This photograph [MO2] represents the arrest and future prosecution of communist activists. There was a growing sentiment of anti-communist and socialist principles in Japan after the defeat of the Russian Revolution; however, the revolution inspired the rise of a new ideology. The idea that emerged was that there should not just be one elite and that everyone should be treated fairly and just in the workplace. Despite its growing popularity, the Japanese government outlawed the Communist party and created a nationwide search for known members and advocates, which can be seen in this photo. Despite being considered illegal, they were many literary advocates, including Sata Ineko, that progressed the proletarian literature movement in Japan. This photo is helpful in understanding "Prayer" because of its connection to Sata Ineko's story. "Prayer" connects to more people because Sata herself faced prosecution due to her writing. She is relatable and was able to progress worker reform by appealing to more people. There are some cautious alerts with this picture. While I could not find the original source, an accredited professor used it in a lecture presentation. However, through historical facts, countless secondary sources, and the knowledge that there were arrests made based on political ideology, there is a high chance that this photo is credible.

 

Citation 4:

Indulging in Alcohol Ruins Your Health. 1932, http://pinktentacle.com/2010/07/proletarian-posters-from-1930s-japan/

http://pinktentacle.com/images/10/30s_poster_9.jpg

The limitation of this cartoon is that there is a language barrier. Those who are not literate in the present language will have to solely use context clues and writer analysis to dissect the poster and connect it to the primary reading. In this case, the poster is used as supporting evidence to the primary cause that Sata Ineko is writing about, the Communist and Proletarian movement evolving in Japan. As we look through the poster, the vibrant yellow background hints at the hammer and sickle of the communist flag[MO3] . Combine the color with the workers in the iconic blue-collar uniform to signify the working class that Sata Ineko is advocating for; we can grasp the idea that the writing on the poster is an advertisement for the promotion of workers' rights. However, those who understand the writing will read how the poster is discouraging workers from overindulging in alcohol. This is attributed to the communist movement progression of also being involved in social issues like alcoholism. Which supports the communist movement as it is trying to make life better for the working class. This type of media would mainly be targeted towards the grass root supports, like factory workers and farmworkers. The light amount of intense literature and the simple portrayal of the more profound meaning combined with the inexpensive medium make this ad the perfect form of mass propaganda[MO4] .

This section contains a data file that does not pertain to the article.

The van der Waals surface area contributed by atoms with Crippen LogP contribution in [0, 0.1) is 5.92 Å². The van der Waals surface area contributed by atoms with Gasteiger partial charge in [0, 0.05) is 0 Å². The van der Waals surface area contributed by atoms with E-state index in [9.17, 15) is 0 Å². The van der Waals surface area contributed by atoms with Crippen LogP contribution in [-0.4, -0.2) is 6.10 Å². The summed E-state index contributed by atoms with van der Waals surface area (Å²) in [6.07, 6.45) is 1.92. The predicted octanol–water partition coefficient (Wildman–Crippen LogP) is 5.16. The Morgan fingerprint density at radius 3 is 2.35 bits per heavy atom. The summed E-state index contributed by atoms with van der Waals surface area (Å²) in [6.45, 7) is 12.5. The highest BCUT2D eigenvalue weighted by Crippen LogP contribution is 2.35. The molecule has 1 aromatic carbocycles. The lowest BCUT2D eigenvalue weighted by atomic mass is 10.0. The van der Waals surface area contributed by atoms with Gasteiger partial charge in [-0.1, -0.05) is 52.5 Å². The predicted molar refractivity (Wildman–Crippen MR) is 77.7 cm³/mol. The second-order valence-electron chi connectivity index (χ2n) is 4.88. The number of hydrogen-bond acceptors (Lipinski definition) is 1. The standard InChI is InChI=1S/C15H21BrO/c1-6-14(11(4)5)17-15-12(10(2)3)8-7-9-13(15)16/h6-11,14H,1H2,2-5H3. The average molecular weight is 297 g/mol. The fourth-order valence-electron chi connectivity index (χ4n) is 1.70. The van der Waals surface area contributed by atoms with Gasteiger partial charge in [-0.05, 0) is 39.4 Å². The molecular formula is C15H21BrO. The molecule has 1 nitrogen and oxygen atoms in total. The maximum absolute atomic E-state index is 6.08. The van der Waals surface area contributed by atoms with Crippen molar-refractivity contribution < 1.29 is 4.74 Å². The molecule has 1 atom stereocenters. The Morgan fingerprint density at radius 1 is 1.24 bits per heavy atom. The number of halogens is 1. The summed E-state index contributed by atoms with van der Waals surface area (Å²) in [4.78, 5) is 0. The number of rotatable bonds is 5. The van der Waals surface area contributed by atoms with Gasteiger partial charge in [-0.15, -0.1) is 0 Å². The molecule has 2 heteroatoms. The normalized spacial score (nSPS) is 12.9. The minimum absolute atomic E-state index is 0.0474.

Citation 5:

Flax, Bill. “Do Marxism and Christianity Have Anything in Common?” Forbes, Forbes Magazine, 12 May 2011, https://www.forbes.com/sites/billflax/2011/05/12/do-marxism-and-christianity-have-anything-in-common/?sh=4527e4f46877[MO5] .

 

"Prayer" is a story that combines the growing sentiment of Christianity with the present idea of socialism and communism in Japan. Since Marxism was a significant starting point for the continued movement of the Proletarian Era in Japan, I used this article to understand how it relates to Christian values. This article elaborates on Sata Ineko's idea when writing "Prayer." There was an aggressive revolt against the Christian workers because Marxist ideology states that Christianity creates a barrier to a utopic society. There can never be pressure to change the systems at play because Christian values will always put the higher institution over self-desires. You see this play out in the short story, as the main character starts to contemplate what actual progress is made by staying loyal to their religion. While this article is valuable in comparing two ideas, its drawback is that it approaches the idea from a general standpoint and does not go into specifics of the Proletarian movement in Japan. Its target audience is individuals who have just started their research into Marxism or Christianity, making this article a great reference as a starting point to analyze more specialized work in the Japanese Proletarian Movement.